Electrical systems and batteries are responsible for triggering 52 percent of those blazes, fuel systems get 5 percent of the blame, and flammable items coming into contact with an overheated exhaust system accounts for another 20 percent. That means Class A fires (combustible materials that leave ash), Class B fires (flammable liquids) and Class C fires (electrical) are all possibilities in the engine room. The net result? Boats with engine rooms need a fixed, automatic fire-extinguishing system that can handle all three.
The volume of your engine room or engine compartment is what determines the size of the system you need. “Get more than the minimum, because the minimum is often not enough and more is always better,” says Bob Daley, a 26-year veteran captain (retired) of the Montgomery County Fire Rescue. Daley’s own boat is equipped with three times the required extinguishers.
To figure out what size system you need, measure the length, width and height of your engine room and calculate the cubic feet. Fixed systems are rated by cubic feet of coverage.
Fixed marine fire-extinguishing systems commonly contain HFC-227 or FM-200 fire suppressants, which are less environmentally harmful replacements for old-school Halon (which is no longer sold). A newer option is Novec 1230, a 3M product claimed to be even less impactful on the environment, which is stored in liquid form but discharged as a gas. All of these options are considered equally effective at squelching flames.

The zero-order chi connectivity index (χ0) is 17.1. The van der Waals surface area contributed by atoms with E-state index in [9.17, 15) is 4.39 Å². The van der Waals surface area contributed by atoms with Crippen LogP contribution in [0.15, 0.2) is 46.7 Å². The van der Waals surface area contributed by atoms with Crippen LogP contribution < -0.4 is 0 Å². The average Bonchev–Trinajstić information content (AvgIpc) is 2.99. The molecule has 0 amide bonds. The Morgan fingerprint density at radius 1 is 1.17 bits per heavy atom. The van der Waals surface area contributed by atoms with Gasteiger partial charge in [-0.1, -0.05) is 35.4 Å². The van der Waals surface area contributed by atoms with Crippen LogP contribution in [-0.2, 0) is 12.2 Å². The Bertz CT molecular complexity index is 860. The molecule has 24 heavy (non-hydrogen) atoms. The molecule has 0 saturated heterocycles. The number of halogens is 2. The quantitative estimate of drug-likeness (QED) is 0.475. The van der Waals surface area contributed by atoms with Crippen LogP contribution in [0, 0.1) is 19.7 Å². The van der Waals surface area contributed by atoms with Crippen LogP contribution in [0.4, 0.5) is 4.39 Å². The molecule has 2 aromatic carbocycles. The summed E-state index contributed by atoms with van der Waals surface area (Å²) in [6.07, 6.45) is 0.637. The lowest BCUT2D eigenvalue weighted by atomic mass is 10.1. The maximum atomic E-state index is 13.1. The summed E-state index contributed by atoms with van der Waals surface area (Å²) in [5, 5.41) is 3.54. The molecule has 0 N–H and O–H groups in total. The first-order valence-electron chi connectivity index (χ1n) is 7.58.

These systems trigger automatically via a temperature sensor, and many can also be triggered with a manual release. It’s important to remember, however, that if a fixed system triggers while underway, you need to react quickly to shut off engines, blowers, generators and other equipment, or they may need fresh oxygen to restart while expelling fire suppressant from the intake system.
Install It Right
Fixed fire-extinguishing systems are usually easy to install because they consist of just a few main components: the extinguisher cylinder (which usually includes the temperature-sensitive automatic trigger in its nozzle) and, when equipped with manual abilities, the manual discharge trigger and the cable connecting it to the cylinder. Here are some key installation details:
The nozzle and trigger should be positioned as close to the overhead, centerline, and as far away as possible from air intake vents and blowers. The cylinder must be securely mounted.
Engine, generator and ventilation-system automatic-relay shutdowns should be installed and are necessary on diesel boats in order to ensure ABYC compliance.